well what can I do here? Let me do a character so people will
remember me. He owns a wedding chapel. What kind of guy does that?
That forced me to find a way for people to remember me. Because they're
not going to remember me just because I'm Bryan Callen, medium white
guy. You've got to do something different. You're not getting a part
just because you are a good actor. In this business, you've got to have
You've had a
recurring role on
How I Met Your Mother.
What was that like and are you sorry to see the show end?
Yeah. I never really watched it much, but it's a
great show. I'm friends with a lot of the people on the show. Again,
when you're doing these things, you don't realize they are going to be
hits. You don't realize that it's going to be a big deal, but it was.
When you're doing it, it always just feels like another show. What you
remember are the people that you work with. That's the big part of it.
Lately, on TV you've
been in a bunch of episodes of
World's Dumbest... What's the dumbest thing you've ever
The dumbest thing I've ever done? Well... God,
that's a long list. I'll tell you, rescuing two pit bulls and having
two huge macaw parrots and moving my girlfriend into my house at the
same time. That's a lot to manage. It didn't work out too well with
any of it. My pit bulls kept fighting. Me and my girlfriend fought a
lot. And the birds made a lot of noise and were gross and were a
Your podcast is
interesting in that you don't just pull out the typical celeb types. I
like the fact that you touch on all kinds of things, politics,
literature, music, sports, whatever. What do you look for in a guest?
I look for people that are answering and wrestling
with big questions. The questions that matter. What I mean by that is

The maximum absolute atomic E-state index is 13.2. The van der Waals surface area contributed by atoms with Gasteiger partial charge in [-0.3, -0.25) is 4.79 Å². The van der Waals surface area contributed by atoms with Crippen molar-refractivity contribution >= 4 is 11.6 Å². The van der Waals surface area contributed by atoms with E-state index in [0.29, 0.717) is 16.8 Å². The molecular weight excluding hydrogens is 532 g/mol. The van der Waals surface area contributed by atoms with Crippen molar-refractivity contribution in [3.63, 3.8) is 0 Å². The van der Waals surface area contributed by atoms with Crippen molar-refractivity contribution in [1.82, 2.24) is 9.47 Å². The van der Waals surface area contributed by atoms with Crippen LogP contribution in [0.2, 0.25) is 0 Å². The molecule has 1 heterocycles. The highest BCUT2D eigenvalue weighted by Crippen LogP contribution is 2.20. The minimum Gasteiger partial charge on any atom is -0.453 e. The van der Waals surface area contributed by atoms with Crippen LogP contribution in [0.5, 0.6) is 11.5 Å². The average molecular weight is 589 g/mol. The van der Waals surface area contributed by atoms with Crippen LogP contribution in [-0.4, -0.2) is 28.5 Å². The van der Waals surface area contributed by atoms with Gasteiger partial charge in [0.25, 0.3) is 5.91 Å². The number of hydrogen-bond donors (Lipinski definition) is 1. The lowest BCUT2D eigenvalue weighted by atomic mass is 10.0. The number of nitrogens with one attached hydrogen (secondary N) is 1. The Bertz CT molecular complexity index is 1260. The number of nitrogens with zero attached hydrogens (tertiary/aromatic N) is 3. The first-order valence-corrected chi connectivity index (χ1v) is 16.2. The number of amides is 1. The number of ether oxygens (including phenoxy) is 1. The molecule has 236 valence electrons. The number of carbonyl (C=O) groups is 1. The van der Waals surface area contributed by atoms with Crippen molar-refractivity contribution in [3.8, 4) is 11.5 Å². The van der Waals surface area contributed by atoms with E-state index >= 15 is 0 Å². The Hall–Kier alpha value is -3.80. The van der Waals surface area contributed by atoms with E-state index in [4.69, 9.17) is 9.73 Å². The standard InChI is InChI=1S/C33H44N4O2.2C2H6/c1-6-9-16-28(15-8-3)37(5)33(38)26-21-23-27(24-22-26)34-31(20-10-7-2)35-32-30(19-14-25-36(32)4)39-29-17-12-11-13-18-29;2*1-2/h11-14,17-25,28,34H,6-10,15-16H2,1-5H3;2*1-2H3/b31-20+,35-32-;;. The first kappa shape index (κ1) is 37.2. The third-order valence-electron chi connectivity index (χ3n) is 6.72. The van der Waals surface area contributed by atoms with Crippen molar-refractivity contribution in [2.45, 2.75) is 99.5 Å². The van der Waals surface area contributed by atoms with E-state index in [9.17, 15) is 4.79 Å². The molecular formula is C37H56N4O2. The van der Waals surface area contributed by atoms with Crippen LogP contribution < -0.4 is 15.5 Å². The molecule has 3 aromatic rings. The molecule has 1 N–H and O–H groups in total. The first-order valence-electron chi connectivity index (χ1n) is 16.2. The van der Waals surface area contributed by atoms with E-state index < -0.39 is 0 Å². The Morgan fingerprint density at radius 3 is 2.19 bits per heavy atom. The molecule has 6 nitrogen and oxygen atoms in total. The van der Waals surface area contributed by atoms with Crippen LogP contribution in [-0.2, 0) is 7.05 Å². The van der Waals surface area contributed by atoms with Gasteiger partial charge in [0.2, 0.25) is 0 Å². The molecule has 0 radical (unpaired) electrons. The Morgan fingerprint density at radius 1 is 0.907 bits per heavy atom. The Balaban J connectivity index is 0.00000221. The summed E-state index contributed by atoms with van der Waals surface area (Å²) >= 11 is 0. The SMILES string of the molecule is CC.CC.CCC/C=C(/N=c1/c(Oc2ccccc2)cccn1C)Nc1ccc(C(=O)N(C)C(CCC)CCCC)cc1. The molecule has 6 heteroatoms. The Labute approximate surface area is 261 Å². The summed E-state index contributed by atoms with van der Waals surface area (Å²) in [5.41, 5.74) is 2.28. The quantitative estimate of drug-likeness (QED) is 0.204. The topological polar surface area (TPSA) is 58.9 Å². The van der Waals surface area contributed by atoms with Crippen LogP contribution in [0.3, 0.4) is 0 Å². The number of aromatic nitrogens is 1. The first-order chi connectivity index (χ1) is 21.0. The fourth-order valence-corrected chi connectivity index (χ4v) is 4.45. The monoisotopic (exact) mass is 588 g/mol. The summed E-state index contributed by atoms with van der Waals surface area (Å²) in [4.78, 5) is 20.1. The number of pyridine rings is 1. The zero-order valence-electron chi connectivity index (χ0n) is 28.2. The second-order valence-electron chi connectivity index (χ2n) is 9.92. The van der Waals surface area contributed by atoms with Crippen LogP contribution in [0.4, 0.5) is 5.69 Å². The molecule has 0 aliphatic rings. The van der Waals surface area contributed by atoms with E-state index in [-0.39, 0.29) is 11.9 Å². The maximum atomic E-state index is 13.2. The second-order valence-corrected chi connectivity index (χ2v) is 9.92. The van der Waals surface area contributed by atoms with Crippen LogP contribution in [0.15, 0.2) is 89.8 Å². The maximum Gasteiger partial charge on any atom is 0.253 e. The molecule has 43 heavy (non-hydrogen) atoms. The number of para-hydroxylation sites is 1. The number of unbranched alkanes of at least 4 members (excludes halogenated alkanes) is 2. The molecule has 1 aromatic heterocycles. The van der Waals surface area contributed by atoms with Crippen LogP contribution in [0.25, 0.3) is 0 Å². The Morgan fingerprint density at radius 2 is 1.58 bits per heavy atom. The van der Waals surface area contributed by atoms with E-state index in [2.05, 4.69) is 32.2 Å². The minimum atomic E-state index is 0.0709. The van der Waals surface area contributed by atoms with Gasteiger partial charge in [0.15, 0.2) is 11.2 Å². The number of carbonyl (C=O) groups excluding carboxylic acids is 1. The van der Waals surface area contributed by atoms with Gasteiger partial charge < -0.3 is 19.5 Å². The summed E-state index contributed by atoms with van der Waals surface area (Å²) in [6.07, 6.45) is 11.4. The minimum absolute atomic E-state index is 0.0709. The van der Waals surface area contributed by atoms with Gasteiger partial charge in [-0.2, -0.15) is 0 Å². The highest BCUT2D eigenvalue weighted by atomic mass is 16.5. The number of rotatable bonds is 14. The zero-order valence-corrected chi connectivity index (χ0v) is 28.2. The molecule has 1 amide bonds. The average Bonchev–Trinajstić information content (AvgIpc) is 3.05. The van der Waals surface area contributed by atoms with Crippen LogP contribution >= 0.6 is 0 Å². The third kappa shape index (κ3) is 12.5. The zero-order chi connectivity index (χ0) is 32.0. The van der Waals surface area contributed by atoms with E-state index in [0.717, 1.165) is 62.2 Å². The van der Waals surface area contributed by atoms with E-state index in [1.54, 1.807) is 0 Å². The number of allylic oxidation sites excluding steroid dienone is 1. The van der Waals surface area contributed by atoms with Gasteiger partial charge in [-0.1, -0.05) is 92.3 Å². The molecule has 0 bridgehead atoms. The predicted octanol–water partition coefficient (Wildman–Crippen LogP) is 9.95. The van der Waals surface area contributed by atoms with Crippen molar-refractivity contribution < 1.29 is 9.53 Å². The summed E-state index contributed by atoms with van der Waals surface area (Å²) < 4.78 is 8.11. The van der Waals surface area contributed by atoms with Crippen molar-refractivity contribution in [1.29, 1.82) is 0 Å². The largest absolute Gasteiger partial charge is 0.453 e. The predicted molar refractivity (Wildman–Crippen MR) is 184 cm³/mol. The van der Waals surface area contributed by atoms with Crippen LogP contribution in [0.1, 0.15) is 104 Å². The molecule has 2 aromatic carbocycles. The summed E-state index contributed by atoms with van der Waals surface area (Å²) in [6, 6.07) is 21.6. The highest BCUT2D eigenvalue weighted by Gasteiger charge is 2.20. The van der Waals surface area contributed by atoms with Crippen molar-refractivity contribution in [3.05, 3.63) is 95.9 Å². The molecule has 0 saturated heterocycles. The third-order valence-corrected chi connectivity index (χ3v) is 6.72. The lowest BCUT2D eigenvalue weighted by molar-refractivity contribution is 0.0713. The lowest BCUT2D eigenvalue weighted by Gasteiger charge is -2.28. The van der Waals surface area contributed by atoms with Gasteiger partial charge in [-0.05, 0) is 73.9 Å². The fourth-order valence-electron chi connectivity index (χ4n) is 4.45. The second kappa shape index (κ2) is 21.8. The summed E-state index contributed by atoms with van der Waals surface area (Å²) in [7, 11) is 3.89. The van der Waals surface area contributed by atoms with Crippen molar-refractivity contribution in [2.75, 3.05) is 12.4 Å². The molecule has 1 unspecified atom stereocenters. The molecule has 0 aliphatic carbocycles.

that there are a lot of real issues. If you talk to the average doctor
or talk to the average person, you are going to be entertained. The
business doesn't require that you think deeply about issues. I realized
that there were a lot of people writing books and thinking for twenty
years on a subject. Like Jared Diamond won a Pulitzer Prize for
Guns, Germs, and Steel. This is a guy who said: Why is there a
difference between... for example, people who live close to the
equator. Why does sub-Saharan Africa not have as much as Northern
Europe? Why did they not go in step? What happened that Northern
Europeans had so much and people in Africa had so little? He took
twenty years to answer that question with a seminal book. Those are the
kind of people I learn from. My podcast is less about talking popular
and way more a selfish endeavor. I'm trying to see how
much I can learn. I get to talk to people who would never speak with
me. William Bernstein, who wrote The Four Pillars of Investing
and The Birth of Plenty. Or Charles Mann who wrote 1491.
These are eminent historians and very, very smart people. I guess my
criterion is: Is this guy going to be dynamic? Does this guy have
something to say? Am I going to learn something? Is he going to change
my paradigm? My thought paradigm. My mind.
Who or what would you
consider the fantasy ideal guest for your podcast?
That's a great question. That's a great question.
It's funny, when you meet some people, you have to have the right
questions. I'd really have to think about that. I think probably Ray
Kurzweil. Ray Kurzweil is a futuristic guy. He's a professor. He
wrote a book called The Singularity is Near. He predicted the
internet. He is somebody who I think has been more accurate in
predicting how we are going to live than anybody else that I know of. I
think the Wall Street Journal called him "The Thomas Edison of
our time." Sure, I'd love to talk to a President; Barack Obama or
something. [But] I think I could predict a lot of what those kinds of
people would speak about. I had a chance to speak with Arnold
Schwarzenegger for two hours. He was great, but you're not necessarily
going to learn as much as you are with somebody who is actually an
innovative leader of thought. Like Ray Kurzweil. So, it would be
someone like that, I think.
You also did a very
impressive job of color commentary in the movie
Warrior. Is color
man yet another hat that you want to try on?
Well, I love the fight game. I'm not
qualified to call fights. But I've spent enough time on a mat and I
think I know fighting. I love the game so much, I know fighting more
than just boxing. I'm not a total novice about it. For the most part,
I just told them, "Fight and roll camera and I'll just call the fight as
I see it." That's how we did that. Of course, there was dialogue, but
at the same time I was given some leeway, because I knew what I was